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The Non-Academic Thing Kids Need to Succeed

Photograph by Twenty20

We all want our kids to hone their social skills as they grow, but do we all take the time to teach them how to get along with others?

I often joke that my children have no choice in the matter, because I'm a child psychotherapist. They've been able to identify feelings since before they could talk, and we talk a lot about how to be helpful, how to be kind, how to show empathy and what it really means to get along with others. Like it or not, working on the social-emotional stuff is just part of the landscape around here.

RELATED: Maybe Your Kid's Not So Smart After All

More often than not, when very young kids end up in my office, it has something to do with social skills.

A new study funded by the Robert Wood Johnson Foundation and reported on in The Washington Post shows that children who scored well on social competence reports were more likely to have a college degree and a full-time job by age 25 than those who did not. The study is based on data collection of 753 kindergarten students in four states beginning in 1991.

What does this mean for parents in the trenches right now? Start working on social skills … yesterday.

While it would be great to leave this task up to preschool and kindergarten teachers, kids need more practice in various settings to learn how to get along with others. They also need specific skills and feedback. While it's great to suggest sharing with another kid at the park, sharing doesn't actually mean giving away your possessions without question for the entire time you play at the park. That only builds resentment among kids and adds to the confusion of sharing.

So what does it mean to play well with others? It might help to consider these do's and don'ts of basic social skills.

1, Greetings

DO practice looking up and saying "hello" when someone greets him. This can actually be a hard skill for kids to master. Meeting new people, especially new adults, can feel intimidating. Pro tip: Host a "fancy" dinner party at home and try on different roles to practice greeting new people.

DON'T force a quiet child to interact with new people immediately. Allow time for warming up to the situation instead. Watch and wait, move close, then help your child by getting low and modeling the greeting.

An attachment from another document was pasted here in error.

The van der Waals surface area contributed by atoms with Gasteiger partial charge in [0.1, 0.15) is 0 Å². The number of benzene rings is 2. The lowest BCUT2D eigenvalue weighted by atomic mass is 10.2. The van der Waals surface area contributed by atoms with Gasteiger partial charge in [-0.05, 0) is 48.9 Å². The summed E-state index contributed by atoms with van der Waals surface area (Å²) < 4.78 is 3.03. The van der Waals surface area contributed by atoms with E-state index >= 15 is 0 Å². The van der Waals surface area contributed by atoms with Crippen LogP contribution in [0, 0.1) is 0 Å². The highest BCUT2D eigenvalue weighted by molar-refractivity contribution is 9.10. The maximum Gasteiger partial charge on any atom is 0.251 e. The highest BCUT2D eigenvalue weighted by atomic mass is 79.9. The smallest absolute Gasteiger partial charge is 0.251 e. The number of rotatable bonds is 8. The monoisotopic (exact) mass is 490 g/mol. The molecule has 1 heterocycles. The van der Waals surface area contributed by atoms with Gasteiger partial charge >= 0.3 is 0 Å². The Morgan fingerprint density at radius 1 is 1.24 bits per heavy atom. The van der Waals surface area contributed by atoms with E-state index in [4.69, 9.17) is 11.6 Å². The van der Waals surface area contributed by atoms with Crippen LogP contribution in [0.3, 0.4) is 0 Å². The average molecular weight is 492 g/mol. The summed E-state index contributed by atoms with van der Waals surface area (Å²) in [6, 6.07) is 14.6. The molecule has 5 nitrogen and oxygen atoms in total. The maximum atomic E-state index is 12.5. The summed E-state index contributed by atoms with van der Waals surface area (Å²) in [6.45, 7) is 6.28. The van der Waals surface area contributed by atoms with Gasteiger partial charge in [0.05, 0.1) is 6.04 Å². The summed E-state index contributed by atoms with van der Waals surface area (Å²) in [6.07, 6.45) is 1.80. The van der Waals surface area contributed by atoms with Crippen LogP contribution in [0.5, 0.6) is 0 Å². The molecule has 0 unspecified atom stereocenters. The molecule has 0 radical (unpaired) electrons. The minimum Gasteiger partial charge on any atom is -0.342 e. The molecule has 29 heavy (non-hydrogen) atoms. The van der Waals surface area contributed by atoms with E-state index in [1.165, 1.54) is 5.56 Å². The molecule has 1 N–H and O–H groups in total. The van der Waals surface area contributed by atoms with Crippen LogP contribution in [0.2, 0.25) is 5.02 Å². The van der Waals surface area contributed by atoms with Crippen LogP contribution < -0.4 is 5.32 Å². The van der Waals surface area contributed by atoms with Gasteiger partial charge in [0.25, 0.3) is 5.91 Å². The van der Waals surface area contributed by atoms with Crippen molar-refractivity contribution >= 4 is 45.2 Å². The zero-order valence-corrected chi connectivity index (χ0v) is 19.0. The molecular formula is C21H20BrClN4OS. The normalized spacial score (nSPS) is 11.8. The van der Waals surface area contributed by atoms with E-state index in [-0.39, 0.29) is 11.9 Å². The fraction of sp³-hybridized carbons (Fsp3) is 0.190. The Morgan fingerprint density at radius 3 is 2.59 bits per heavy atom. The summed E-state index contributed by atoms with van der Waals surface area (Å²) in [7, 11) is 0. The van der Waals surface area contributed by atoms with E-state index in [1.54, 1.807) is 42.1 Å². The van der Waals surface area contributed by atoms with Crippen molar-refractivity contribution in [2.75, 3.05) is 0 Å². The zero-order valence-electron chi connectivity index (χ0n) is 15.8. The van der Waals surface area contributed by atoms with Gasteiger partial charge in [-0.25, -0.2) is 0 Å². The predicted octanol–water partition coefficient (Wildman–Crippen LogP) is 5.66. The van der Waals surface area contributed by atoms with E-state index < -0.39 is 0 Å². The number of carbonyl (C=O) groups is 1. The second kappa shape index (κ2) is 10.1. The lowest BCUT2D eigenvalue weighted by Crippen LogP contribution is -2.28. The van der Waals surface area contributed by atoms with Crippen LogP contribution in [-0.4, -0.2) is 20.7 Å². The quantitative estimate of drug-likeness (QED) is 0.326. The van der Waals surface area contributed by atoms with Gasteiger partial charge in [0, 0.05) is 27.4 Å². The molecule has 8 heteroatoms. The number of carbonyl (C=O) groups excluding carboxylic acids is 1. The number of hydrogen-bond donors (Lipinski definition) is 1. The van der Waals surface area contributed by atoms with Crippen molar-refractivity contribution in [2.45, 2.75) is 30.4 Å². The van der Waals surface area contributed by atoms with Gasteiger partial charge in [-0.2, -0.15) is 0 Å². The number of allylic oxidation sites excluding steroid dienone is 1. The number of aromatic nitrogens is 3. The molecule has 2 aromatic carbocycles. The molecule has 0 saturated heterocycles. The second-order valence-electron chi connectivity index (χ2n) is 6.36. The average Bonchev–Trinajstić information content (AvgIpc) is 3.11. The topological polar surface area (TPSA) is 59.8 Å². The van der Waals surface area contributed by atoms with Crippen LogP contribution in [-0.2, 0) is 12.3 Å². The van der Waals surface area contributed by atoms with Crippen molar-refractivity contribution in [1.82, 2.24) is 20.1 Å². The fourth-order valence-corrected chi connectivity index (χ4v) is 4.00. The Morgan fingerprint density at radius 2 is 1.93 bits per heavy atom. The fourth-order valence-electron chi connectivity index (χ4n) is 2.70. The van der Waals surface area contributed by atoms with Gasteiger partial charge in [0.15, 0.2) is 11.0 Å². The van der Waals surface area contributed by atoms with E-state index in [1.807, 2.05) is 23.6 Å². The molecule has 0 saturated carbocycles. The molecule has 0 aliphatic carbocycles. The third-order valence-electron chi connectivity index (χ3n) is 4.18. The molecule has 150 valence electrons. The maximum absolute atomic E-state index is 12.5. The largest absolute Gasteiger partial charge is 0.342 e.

Sharing involves give and take, not just give or take.

2. Conversation starters

DO teach your child to offer a compliment, comment on a common interest or ask a question to get a conversation going. Pro tip: Think about possible topics of interest before you arrive at the destination so kids don't freeze up.

DON'T force your kids to play with kids who aren't a good match. Give your child time to explore and find friends on his own terms.

3. Sharing

DO talk about what it means to share. Sharing involves give and take, not just give or take. Practice this in the safety of your home before entering play with others. Ask your child to talk about the good things that happen when kids share. Pro tip: Watch other kids at play and point out instances of sharing to show your kids the fun of playing with others.

You know those days when your child wants to build a home for every worm trapped on the sidewalk? That's empathy talking, and that's a powerful tool.

DON'T force your child to share a special or favorite toy with others. Do you share everything you own? Sometimes kids need something just for them. That's not selfish; that's just human.

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4. Empathy

DO nurture your child's empathic tendencies. You know those days when your child wants to build a home for every worm trapped on the sidewalk? That's empathy talking, and that's a powerful tool. Talk about what it means to care about and for others. When kids squabble, help them see the other person's perspective. Pro tip: Help your child plant some flowers. Believe it or not, nurturing nature helps kids build empathy skills.

DON'T dismiss your own child's feelings in an effort to protect the feelings of others. When parents model empathy, kids learn how to empathize with others. Listen to your children. Validate their feelings. Empathize with them often. This will help them grow into kind, compassionate, happy and successful adults.

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